Synopsis – Secure within a desolate home as an unnatural threat terrorizes the world, a man has established a tenuous domestic order with his wife and son. Then a desperate young family arrives seeking refuge.
My Take – I understand the backlash this film has been receiving from the general film going audience, mainly as the film was completely mismarketed as just another run of the mill horror film. A decision probably taken by the studio executives to secure a wide theatrical release, which it surely wouldn’t have gotten otherwise, and of course to bait the more casual audience that was expecting to watch a straight up horror film so tremendously crafted in its trailers. The film is not by any stretch close to that, truth be told I wouldn’t even consider it a horror film at all, and more of a psychological thriller. More in the veins of the style presented in low key films like The Witch, Into the Forest, and Maggie, who had much more to offer in the way of a genuine impact, the film is more of a paranoia suspense or thriller with some family drama mixed in and is at its best when it is ignoring the flashy set pieces and instead focuses on an all encompassing feeling of dread that slowly consumes the characters. Admittedly, there are quite a few good things about the film, and a few missteps made into exploitation of the zombie inspired horror can be forgiven because of the feeling of complete loss that we feel throughout the film, yet, the film isn’t as exemplary as the latter films, largely because writer/director Trey Edward Shults (Krisha) fails to capitalize on the possibilities that his basic premise offered, even on a minimalist scale. The story follows Paul (Joel Edgerton), his wife Sarah (Carmen Ejogo), their seventeen year-old son Travis (Kelvin Harrison Jr.) and his grandfather Bud (David Pendleton) live a reclusive life in an isolated cabin in the woods in a post apocalyptic future.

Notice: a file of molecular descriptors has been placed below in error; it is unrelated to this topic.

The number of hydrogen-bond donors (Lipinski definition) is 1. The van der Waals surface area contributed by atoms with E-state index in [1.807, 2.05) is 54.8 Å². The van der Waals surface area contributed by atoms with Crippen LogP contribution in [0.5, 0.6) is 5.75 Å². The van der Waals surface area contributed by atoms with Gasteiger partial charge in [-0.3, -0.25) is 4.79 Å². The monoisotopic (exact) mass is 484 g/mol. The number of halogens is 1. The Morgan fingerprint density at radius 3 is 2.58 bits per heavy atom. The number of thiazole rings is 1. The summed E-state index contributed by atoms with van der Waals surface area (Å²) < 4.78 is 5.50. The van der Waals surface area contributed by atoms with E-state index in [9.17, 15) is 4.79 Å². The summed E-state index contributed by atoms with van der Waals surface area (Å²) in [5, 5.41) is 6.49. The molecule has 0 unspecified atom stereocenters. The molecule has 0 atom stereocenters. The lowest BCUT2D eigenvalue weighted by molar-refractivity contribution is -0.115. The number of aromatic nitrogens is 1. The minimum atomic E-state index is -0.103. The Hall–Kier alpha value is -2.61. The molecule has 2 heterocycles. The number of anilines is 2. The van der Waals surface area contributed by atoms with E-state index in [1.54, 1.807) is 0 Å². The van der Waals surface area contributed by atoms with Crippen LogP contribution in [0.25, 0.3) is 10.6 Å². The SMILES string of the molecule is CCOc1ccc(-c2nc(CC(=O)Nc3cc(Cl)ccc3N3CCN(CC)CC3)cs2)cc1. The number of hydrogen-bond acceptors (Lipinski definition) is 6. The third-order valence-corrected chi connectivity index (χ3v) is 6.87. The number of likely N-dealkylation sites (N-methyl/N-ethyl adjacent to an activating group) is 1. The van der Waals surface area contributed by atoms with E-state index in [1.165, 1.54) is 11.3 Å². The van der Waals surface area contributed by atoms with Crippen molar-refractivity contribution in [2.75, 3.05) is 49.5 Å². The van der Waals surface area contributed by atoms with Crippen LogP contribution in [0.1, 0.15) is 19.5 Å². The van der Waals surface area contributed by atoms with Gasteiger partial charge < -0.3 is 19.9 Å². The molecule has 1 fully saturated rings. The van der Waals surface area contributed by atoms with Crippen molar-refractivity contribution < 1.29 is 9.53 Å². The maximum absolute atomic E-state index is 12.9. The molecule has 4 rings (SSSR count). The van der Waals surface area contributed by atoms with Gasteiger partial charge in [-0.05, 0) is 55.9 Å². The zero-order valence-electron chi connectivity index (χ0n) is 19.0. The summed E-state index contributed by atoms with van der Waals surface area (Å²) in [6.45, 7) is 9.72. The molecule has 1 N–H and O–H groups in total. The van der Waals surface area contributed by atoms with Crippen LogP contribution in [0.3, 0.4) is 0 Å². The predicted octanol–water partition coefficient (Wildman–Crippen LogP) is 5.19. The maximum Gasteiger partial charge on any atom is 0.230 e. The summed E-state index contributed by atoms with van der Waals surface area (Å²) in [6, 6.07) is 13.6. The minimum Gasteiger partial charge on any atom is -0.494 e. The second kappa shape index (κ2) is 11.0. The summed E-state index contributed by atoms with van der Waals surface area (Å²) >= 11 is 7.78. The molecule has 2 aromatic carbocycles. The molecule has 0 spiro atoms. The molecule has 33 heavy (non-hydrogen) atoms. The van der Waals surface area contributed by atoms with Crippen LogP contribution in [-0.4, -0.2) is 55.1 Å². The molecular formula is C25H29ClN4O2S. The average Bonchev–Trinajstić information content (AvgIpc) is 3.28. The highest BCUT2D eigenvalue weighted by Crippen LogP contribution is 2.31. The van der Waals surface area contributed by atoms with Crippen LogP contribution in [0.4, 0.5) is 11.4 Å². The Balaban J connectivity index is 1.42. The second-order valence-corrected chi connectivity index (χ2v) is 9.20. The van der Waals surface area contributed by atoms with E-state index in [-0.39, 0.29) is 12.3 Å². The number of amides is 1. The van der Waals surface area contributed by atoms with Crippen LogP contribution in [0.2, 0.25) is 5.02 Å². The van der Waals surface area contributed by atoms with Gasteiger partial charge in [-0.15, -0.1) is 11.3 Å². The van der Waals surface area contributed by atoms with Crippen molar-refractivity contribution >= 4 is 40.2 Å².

However, when Bud contracts the mysterious disease that wiped out the world, the family is forced to put him down and burn his body. At the night, an invader named Will (Christopher Abbott), tries to break in their house and they dominate the man and leave him tied to a tree in quarantine to know whether he is sick or not. A couple of days later, they find the stranger is healthy and explains that he left his wife Kim (Riley Keough) and their infant son Andrew (Griffin Robert Faulkner) in an abandoned house to seek for water and food. Paul and Sarah invite him to bring his wife and son to live with them so that they could protect each other. On the arrival, Paul explains the rules of his house to the couple and they share the labor and supplies. But paranoia about disease and the outside menace arrive in the house affecting the lives of the two families. As I mentioned before, the film has been mistakenly marketed as a horror film. Make no mistake; while the film certainly produces some effective moments of dread and terror, it plays more like a marriage between a psychological thriller and a family drama, if you typically enjoy psychological thrillers or if you enjoy a film that has a deeper meaning than your average film, then you will probably like this one. The film certainly delivers something different, creatively misleading the audience and breaking expectations. The set-up is pretty simple, intending to recall a host of recent films in our zombie-filled entertainment climate: a disease has killed off a decent chunk of humanity, with the survivors living in isolated patches off the grid. The first half hour is spent detailing the post-apocalyptic scenario that Paul’s family lives in: their house which is almost completely boarded up except for a couple of doors, how they deal with the expiry of Sarah’s dad Bud and the entry of an outsider who seeks water for his wife and their young son. We are shown afterwards the lifestyle to which the family has already grown accustomed: food grown in the garden, reserves of fresh water, Jeep in the garage, at least one rifle, gas masks, etc. Doors kept locked/barred on the inside, and no-one to go out alone or after dark. Despite not being a “horror” film, the film does an incredible job building and maintaining suspense, creating an atmosphere that’s unsettling and uneasy for nearly its entire duration. Each slow dolly move towards a door increases anxiety and though we never get the big jump scares that normal filmgoers would expect, we’re never left off the hook. What’s great about this film is that the paranoia doesn’t let up. Director Trey Edward Shults fills the film with disturbing dreams and darkness, never giving us enough clarity to be calm and satisfied. Many have expressed anger at this, saying that as a writer Shults opens too many doors and has no solutions for how they got that way. I personally loved it. This is a kind of film where it doesn’t really matter why things are happening, what matters is what they are revealing about us. While I do like films that don’t spell everything out, the script is so paper-thin that some details would’ve been nice to support the actions of the characters. Starting a film in media res can be a powerful storytelling tool if executed correctly, but here it feels like an excuse to not explain things. I wish we could’ve seen the family dynamic, even if just for one flashback, before the disease hit. It could’ve provided some extra depth and contrast to their present-day personalities because for all we know, they could have been paranoid, gun wielding people before the disease plagued the country. If their horrific actions are a result of their environment, seeing how they’ve changed since their environment changed would’ve been immensely beneficial. It’s just hard to ignore the somewhat bare-bones plot. In a more concise film, this story could’ve been told in about 45 minutes, with another 45 minutes of additional plot.